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We have something to confess: Travel Composer Founder Hani Sand is obsessed with hotels. Like, she knows the jewel-box paint colors on the different floors of the new boutique hotel on Rothschild – and what number thread count sheets are planned for the new Kempinksi. That level of obsessed.
But can you blame her? After all, she was literally raised in hotels – her father’s business brought the family around the world. She also happens to have impeccable taste, and a deep love of Israel. Marrying all these factors culminates in one undeniable fact: Through this obsession, Hani knows the Israel hotel landscape better than anyone out there today. And lucky for you, she’s more than happy to tell you all about it (and book it for you).
It is with great pleasure (and a promise that we’ll try to find Hani a hobby) that Travel Composer brings you its summary of the best new Israeli hotels of 2019.
With the debut of the iconic Norman and then the fantastically stylish, yet quaint, White Villa in 2014, boutique hotels have begun sprouting up all around Israel. New properties have also been mushrooming in Jerusalem, including boutique offerings like The Villa Brown and the Atlas Bezalel. The Atlas is a slightly larger property by the Atlas Hotel Chain and is our choice for best value for your money at approximately $250 per night. The location is right in the center of downtown Jerusalem. The Villa Brown feels cozier, housed in a fully renovated historic villa, complete with a cave bar next to the home’s old well beneath the house. Rooms start at $300.
In general, The Brown Hotels are having a shining moment, with openings happening left and right. In Tel Aviv, the poppy Poli House, designed by Karim Rashid, is a modern outfitted take on colorful, thoughtful interior design, and an Instagrammer’s dream, with rooms starting at $250. Down the street and around the corner, you’ll find the 65 Rothschild – another property by the Atlas Hotel Chain. The lobby is swathed in sumptuous green palm prints, the breakfast is as plentiful and creative as any we’ve found in Israel, and the rooftop view is magical – especially at night. Rooms are very reasonable, starting at $210, and even if you don’t book, meet a friend there for breakfast before a stroll down the city’s manicured pedestrian promenade.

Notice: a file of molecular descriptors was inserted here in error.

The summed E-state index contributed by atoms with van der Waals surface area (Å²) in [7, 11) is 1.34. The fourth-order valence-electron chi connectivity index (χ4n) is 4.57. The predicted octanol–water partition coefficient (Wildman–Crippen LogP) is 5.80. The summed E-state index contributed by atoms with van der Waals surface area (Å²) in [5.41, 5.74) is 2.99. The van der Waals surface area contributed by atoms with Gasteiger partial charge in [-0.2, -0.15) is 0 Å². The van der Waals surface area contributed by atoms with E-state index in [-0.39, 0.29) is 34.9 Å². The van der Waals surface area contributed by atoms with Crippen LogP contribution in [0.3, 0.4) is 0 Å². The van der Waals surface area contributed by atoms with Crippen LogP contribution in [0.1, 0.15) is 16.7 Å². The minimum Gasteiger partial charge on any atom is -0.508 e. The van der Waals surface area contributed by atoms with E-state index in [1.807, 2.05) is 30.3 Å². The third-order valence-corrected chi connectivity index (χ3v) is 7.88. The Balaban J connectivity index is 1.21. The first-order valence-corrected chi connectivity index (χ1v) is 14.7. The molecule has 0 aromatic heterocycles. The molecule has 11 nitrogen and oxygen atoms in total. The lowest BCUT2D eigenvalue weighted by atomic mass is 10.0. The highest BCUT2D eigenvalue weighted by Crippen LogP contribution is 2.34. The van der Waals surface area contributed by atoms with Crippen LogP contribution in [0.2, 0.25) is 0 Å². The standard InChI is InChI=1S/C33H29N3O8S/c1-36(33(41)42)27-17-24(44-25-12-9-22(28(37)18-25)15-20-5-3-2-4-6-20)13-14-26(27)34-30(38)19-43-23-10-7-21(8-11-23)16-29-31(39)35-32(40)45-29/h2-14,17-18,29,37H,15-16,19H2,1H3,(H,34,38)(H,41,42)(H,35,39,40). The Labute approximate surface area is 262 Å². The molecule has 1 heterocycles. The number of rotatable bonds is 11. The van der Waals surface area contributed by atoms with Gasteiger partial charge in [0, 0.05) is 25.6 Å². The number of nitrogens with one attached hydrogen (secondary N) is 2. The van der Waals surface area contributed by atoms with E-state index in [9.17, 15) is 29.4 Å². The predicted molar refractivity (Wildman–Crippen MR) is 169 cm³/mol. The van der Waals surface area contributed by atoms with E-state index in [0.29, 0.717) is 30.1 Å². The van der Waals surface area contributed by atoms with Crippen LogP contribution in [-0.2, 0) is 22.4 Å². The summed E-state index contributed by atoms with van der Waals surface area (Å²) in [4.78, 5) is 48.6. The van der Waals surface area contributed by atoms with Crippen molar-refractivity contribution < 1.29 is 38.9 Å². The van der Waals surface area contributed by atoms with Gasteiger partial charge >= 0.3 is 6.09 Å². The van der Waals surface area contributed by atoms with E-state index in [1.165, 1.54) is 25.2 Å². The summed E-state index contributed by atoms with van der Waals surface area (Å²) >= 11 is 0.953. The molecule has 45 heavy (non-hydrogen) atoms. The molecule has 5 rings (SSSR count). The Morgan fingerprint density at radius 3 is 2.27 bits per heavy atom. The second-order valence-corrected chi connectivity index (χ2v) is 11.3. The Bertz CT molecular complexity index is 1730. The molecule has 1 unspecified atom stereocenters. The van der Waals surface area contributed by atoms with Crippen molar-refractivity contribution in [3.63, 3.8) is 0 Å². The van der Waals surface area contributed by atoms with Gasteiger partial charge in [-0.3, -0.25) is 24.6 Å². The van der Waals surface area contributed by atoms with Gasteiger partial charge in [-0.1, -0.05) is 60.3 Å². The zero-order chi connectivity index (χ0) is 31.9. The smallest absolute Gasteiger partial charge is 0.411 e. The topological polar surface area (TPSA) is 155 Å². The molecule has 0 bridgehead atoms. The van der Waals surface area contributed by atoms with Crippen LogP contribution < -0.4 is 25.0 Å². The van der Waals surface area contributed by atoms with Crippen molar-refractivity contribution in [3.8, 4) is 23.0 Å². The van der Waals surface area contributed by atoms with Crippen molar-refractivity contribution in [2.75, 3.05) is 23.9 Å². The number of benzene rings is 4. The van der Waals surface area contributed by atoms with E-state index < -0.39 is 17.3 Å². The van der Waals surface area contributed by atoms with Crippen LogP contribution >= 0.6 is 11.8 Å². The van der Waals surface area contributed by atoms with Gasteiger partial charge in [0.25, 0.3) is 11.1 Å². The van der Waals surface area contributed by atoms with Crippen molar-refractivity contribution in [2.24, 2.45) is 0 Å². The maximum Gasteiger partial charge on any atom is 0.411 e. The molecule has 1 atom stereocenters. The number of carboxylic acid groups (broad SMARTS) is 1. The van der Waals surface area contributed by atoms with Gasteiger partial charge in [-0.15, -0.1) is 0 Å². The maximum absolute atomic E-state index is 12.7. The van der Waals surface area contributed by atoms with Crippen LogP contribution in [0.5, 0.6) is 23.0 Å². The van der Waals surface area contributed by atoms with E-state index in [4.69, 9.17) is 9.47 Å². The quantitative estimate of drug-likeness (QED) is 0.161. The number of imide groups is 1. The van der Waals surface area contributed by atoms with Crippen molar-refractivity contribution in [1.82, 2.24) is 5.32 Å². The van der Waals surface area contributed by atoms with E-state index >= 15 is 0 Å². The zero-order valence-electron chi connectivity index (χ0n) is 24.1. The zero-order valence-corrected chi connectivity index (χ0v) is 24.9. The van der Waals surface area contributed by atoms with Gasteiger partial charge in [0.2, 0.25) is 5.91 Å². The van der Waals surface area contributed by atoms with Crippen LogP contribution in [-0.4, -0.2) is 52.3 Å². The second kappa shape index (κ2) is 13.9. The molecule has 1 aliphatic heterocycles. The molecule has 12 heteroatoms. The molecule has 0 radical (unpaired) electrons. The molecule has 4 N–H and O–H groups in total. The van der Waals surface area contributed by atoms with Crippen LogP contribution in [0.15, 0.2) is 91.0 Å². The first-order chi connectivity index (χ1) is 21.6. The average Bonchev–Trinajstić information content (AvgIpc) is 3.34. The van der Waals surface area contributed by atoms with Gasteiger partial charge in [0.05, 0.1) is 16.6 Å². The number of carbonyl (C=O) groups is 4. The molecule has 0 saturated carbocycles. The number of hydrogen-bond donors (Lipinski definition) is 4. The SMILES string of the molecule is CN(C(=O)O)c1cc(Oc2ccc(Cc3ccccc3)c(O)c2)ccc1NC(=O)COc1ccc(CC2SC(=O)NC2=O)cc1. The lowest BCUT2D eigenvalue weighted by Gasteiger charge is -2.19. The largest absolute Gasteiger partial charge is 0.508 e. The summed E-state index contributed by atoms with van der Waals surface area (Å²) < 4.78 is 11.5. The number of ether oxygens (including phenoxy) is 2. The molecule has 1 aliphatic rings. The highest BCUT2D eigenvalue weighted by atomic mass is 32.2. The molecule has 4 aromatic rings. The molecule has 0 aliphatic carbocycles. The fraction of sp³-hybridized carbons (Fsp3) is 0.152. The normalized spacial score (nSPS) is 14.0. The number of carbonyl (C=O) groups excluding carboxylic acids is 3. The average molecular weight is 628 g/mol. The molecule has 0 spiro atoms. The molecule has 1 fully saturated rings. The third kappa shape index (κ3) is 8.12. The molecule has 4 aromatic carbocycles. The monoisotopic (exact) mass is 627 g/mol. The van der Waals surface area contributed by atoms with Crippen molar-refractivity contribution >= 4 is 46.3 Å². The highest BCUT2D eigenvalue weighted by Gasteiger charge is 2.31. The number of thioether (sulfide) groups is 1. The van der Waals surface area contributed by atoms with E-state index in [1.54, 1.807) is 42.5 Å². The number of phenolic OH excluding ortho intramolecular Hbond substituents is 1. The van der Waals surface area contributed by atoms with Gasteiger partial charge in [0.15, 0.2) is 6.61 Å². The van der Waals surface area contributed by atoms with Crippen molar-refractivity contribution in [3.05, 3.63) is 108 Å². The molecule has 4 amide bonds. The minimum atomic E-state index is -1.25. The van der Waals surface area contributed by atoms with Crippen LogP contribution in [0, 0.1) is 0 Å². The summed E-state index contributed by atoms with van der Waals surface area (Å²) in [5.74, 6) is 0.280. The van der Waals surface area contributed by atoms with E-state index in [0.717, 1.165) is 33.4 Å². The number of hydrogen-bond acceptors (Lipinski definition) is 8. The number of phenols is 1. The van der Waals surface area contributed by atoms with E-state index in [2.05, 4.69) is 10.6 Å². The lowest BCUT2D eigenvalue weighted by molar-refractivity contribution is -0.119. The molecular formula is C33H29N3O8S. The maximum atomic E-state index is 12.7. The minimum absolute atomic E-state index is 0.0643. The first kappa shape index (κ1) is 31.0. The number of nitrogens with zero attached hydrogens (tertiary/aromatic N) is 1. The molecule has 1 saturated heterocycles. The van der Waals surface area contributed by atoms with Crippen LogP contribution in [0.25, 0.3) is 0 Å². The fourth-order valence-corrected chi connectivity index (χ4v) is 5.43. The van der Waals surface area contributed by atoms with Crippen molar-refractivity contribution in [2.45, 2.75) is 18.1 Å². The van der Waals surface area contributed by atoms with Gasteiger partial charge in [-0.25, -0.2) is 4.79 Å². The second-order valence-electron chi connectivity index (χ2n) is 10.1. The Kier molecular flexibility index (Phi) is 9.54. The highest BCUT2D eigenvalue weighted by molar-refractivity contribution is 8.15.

Recently, things have really amped up on the local hospitality front. The Setai opened near Jaffa’s iconic clocktower. The structure was built as a fortress in 1886 but also served as a prison and police station throughout its history. Today, stone and marble corridors connect the property’s five buildings, featuring 120 luxury rooms situated around a central courtyard, a Turkish Hamman, and a rooftop infinity pool. The hotel group also has a property at the Sea of Galilee.
True luxury seekers should head straight for the Orient in Jerusalem’s German Colony, walking distance from the First Station, Liberty Bell Park, and Mishkenot Sha’ananim, as well as charming boutiques and bistros. The Old City and the Western Wall are closeby and the hotel’s 243 exceptional rooms and suites showcase an eclectic design, merging classic motifs with modern innovations.
Likewise, the newly-minted Jaffa Hotel (part of the W Hotel group) in the heart of Jaffa, is just around the corner from the city’s landmark flea market. The 19th century building once housed Jaffa’s French hospital and is situated adjacent to Jaffa’s alleys filled with art galleries, boutiques and antiques shops. The hotel boasts 127 rooms, a spa, an outside deck with a pool, and the onsite restaurant Don Camillo, where guests dine underneath Crusader-era arches.
For extremely boutique offerings, opened in Tel Aviv in the last year or so, look no further that The Vera, Fabric Hotel, or The Drisco – all wonderfully renovated and upscale options with dedicated customer service and stunning accommodations.
What are we looking forward to coming up? The highly-anticipated opening of Six Senses Shaharut set in a cliff off the Negev’s pristine Arava Valley. Scheduled to open at the end of 2019, guest can look forward to a focus on sustainability and wellness, with 58 suites and villas, many with private pools, and accommodations featuring furnishings sourced from local artisans. The hotel’s exterior lighting is particularly unique, protecting the clarity of the Negev’s famed night sky, prized by stargazers. There will be a luxury Six Senses Spa, a camel stable, offering morning and twilight camel rides, an open-air amphitheater beneath the stars, and a tented Bedouin dining experience.